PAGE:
He reiterated the Group's firm position to convene a Diplomatic Conference in 2015 (to conclude the negotiations of a treaty).
Japan, on behalf of Group B (of developed countries), agreed with the LMC that the instrument should be "flexible in implementation and sufficiently clear".
It underlined that protection "should not have adverse effects on innovation and creativity", adding that it welcomed the cross-cutting segment, and noting that the issues were different subjects which should be dealt with on an equal footing but it was "useful to look at overlapping elements".
Japan stated that the treatment of widely diffused TK and TCEs was critical in order to avoid adverse effects on innovation and creativity. It added that at the high-level meeting held during the last session (IGC 26), it had shared the feeling that the IGC has made progress but the reality is that there were diverse and conflicting views due to the lack of understanding on goals and guiding principles.
Pakistan stated that "the global intellectual property (IP) system dated back to the Industrial Revolution, but the human intellect existed much before". It added that although developing countries have made less progress, it didn't mean they were less worthy of protection.
The Czech Republic, on behalf of the CEBS Group (Central European and Baltic States), said that the Group had yet to digest the Chair's Non-Paper in its entirely. It stated that the key concern of the Group was the proposed binding legal character of the instrument.
It stated that there was a need to first find agreement on key issues such as policy objectives and goals. The Group was of the opinion that the (TK and TCE) texts should remain separate.
Canada stated that a key question was to ascertain "what do we all want to prevent?" It said that part of the answer could be found in approaches that don't collide head-on with IP. For example, countries may have laws addressing false or misleading indications.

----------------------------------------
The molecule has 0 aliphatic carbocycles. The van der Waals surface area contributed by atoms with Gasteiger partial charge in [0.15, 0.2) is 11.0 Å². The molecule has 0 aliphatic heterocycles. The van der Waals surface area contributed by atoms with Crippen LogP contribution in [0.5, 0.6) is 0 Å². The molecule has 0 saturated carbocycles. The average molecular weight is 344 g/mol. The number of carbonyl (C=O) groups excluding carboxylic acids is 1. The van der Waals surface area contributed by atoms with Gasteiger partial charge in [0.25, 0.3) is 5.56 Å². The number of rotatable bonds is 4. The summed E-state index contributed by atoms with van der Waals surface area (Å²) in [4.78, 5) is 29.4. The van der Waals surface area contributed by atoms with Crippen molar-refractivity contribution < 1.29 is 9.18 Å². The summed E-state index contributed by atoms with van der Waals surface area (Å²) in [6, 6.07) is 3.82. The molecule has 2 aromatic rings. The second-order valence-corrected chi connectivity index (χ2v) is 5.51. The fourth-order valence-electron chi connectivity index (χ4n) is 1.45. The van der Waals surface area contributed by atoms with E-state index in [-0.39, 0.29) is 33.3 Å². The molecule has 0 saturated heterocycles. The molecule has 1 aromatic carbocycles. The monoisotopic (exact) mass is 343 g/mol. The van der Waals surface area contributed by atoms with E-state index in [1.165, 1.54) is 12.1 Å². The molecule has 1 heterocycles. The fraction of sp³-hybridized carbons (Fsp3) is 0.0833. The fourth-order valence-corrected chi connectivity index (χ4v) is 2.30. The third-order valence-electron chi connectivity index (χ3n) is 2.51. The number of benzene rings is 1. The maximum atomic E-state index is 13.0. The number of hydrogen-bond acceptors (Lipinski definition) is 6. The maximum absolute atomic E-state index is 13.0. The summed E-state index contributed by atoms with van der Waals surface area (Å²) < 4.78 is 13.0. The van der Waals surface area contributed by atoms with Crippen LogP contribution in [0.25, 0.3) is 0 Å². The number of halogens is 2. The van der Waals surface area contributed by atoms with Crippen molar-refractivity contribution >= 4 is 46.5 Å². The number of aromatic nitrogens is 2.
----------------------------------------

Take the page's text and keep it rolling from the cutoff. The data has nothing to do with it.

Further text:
The EU said that "we have demonstrated our engagement and flexibility". It also reiterated the need to be guided by "solid evidence" and that currently, there was an absence of evidence of the effect of protection on stakeholders. It added that this was a reason why the IGC had been unable to establish common objectives.
Iran said it associated itself with the views of the LMC. It stated that although the characteristics of TK and TCEs varied greatly, the knowledge component of TCEs lead to similar means for their protection.
Iran said that enforcement procedures must also be available, also referring to robust enforcement including compensation. It added that as found in the TRIPS Agreement (Trade-Related Aspects of Intellectual Property Rights), the mechanisms could be left to each Member State. It also reiterated the need to "preserve space for countries".
Trinidad and Tobago stated that there was an overlap between TK and TCEs and in this context, it did not exclude the possibility of consolidating the two texts. It stated its support for a non-exhaustive illustrative list on subject matter. It also reiterated its support for a Diplomatic Conference to be convened in 2015.
It urged Member States to draw inspiration from the Beijing and Marrakech Treaties (respectively on audiovisual performances, and on facilitation of access to published works for the blind, visually impaired and otherwise print disabled).
Peru said the definition of TK and TCEs should not be confined to what was "old" but should rather focus on the "inter-generational" value. It also did not support any merging of texts because of the specific nature of TK and TCE.
The United States stated that TK and TCEs were distinctly different subject matter whereby TK was a type of knowledge and TCEs were creative expressions. It added that when discussing options for protection, some of the elements overlapped, including the meaning of "traditional", "beneficiaries" and the "nature of the rights".
The US also made a specific observation that " traditional" meant inter-generational. It was also of the opinion that beneficiaries of the instrument should be indigenous people and local communities. It stated that rewarding holders would help incentivise the creation of new knowledge and provide incentives as those provided to creators and inventors.
It also stated that widely diffused TK/TCEs did not lend themselves to protection by exclusive rights and their origin could be hard to trace, noting the example of jeans.